What will happen to Queen for a Day: the Musical after the showcase closes? Barnett and French realize there are various options and possibilities for its future, ranging from more development, perhaps by a regional theatre, to a commercial run and tour, using members of the current cast. What is certain at this point is that the time, money and talent lavished on the showcase ups the ante for the creation of musical theatre in the GTA. Yes, there’s a new player in town, with an eye on the prize of long-running success.

34 julie -fides   richard in rehearsal w0a0083Julie sits waiting: The mandate of Good Hair Day Productions is to explore and challenge the formal possibilities of lyric theatre, and to examine the fragile cracks in human experience. The company’s new show, Julie Sits Waiting, opens in the BackSpace of Theatre Passe Muraille for a limited run on September 14, uniting a team of internationally-celebrated artists whose innovative work invariably excites expectations. Not least of these is Fides Krucker, the show’s producer and female lead, whose contributions to vocal music during the last 25 years in Canada and abroad are such that she recently won a Chalmers’ Fellowship to write a book about her artistic practice, vocal innovation and pedagogy.

Julie Sits Waiting is epic in purpose but small in size, and short in length—“67 minutes,” Krucker notes with pointed precision in an interview. “I need new forms,” she explains, referring to music, theatre, and the creation and performance of both. Because she plays a married mother in the show, a woman involved in a passionate and ultimately tragic love affair with an Anglican priest, her remark could easily apply to new models of intimacy as well, which I point out. She muses for a moment, then asks, “How do we reconcile reason and passion?” Her question resonates not only through the annals of art, but those of politics, love and sex—indeed, through all the profound and picayune intricacies of life and spirituality. Epic.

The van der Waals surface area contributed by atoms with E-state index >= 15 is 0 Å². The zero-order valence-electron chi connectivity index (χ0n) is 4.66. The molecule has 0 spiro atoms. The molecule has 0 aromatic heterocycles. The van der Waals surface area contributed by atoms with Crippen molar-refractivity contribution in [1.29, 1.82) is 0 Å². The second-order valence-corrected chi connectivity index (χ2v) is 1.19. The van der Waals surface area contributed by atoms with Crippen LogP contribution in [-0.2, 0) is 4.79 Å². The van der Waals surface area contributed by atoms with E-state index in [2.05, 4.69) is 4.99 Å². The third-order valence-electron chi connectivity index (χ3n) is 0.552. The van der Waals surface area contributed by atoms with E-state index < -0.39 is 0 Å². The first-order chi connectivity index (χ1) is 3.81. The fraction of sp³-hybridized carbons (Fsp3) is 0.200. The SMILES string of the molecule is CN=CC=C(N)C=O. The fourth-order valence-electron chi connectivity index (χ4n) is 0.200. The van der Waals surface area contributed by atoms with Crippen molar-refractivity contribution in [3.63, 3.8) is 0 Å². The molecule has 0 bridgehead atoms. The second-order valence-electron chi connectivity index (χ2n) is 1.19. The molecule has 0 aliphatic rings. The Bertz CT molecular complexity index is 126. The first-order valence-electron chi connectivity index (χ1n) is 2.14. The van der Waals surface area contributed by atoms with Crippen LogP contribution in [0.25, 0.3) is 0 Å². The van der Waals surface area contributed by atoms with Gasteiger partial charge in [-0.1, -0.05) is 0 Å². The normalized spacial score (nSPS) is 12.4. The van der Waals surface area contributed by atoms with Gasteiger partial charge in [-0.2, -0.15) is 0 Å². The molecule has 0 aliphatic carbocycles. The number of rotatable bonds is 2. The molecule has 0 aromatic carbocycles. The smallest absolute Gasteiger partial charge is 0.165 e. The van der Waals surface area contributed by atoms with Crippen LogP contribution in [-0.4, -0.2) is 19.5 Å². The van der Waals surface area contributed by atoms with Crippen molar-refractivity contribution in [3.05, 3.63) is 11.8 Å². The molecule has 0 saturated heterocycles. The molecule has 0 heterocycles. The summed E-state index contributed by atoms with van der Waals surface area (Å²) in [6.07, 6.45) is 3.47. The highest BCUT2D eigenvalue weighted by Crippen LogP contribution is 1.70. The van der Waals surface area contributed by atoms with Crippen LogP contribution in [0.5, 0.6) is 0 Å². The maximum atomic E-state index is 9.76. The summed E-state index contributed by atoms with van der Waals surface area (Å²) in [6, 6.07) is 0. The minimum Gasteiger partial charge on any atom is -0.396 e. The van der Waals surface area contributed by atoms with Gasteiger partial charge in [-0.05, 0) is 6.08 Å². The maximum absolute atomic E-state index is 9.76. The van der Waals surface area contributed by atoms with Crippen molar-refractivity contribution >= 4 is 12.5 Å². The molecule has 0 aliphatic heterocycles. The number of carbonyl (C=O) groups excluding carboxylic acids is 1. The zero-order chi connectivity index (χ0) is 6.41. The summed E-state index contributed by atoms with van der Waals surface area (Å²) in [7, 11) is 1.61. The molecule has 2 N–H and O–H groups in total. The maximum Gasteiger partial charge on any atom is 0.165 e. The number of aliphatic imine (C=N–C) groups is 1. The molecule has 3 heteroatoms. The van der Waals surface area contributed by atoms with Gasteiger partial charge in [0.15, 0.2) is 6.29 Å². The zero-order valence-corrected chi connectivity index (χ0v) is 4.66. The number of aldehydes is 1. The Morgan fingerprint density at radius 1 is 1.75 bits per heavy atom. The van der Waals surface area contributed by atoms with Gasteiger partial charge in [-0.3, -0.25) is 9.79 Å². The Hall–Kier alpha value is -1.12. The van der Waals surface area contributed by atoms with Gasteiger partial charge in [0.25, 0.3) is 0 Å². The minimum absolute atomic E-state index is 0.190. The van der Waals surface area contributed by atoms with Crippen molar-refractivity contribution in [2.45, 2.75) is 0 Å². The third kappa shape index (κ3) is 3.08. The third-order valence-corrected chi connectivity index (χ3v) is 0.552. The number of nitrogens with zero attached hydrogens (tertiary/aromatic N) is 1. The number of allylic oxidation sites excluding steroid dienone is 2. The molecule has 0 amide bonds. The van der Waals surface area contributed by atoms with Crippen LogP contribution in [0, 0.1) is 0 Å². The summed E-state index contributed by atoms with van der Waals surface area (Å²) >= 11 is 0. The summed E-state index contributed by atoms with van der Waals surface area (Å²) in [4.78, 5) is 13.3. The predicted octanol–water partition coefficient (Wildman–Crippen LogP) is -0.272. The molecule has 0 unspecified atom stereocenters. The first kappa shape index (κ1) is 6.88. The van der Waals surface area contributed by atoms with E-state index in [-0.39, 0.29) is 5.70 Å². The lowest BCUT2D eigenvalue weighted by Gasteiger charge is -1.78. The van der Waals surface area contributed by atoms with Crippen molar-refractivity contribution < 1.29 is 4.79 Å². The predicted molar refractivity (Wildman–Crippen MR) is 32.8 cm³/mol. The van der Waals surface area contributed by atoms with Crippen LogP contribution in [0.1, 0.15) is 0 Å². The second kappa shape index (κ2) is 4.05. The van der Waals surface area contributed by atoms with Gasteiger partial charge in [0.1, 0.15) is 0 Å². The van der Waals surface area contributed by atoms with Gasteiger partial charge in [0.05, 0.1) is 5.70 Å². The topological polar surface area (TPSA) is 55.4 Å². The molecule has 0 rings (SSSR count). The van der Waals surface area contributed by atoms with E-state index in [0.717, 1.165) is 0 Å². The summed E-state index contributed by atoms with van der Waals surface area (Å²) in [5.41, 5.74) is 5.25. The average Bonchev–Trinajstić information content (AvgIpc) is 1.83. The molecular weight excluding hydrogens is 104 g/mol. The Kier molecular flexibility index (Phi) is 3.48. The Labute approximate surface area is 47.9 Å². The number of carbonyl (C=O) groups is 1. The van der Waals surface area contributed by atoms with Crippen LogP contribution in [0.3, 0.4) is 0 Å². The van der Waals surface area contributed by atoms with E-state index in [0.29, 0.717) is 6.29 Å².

In 2006, after working with collectives for years, Krucker decided to commission a single writer and a single composer to create the libretto and score of what has become Julie Sits Waiting. For the libretto, she turned to Tom Walmsley, a writer whose brutally honest portrayals of sex and violence in plays such as White Boys (1982), Getting Wrecked (1985) and Blood (1995) led one critic to call him “Canadian theatre’s chief chronicler of the dark underside of Canadian urban life.” Initially intimidated, Walmsley accepted after listening to recordings by Stravinsky, Wagner and other musical iconoclasts that Krucker hand-picked and delivered, finally expressing his astonishment that, in opera, “you get to write the subtext!” Krucker, likewise surprised by the subject of his libretto (the perils of succumbing to love at first sight), now embraces it fully: “Tom’s words are physically connected with the body, not with images; they are visceral.” At the same time, their meaning is “distilled to essences—to poetry, like haiku.”

To find a composer for Julie Sits Waiting, Krucker looked to Quebec where she eventually commissioned Louis Dufort, a Montreal artist known for electroacoustic composition and, in particular, creations for Québeçois dancer and choreographer, Marie Chouinard. Improvising with a group of actor/musicians who voiced Walmsley’s text in a series of workshops, Dufort composed a score that, in Krucker’s estimation, combines “a beauty and grittiness appropriate to Walmsley’s words” with textures that are “edgy and urgent.” It also requires her and fellow performer, Richard Armstrong, to move from speech and chant to virtuosic bel canto and extended-voice singing.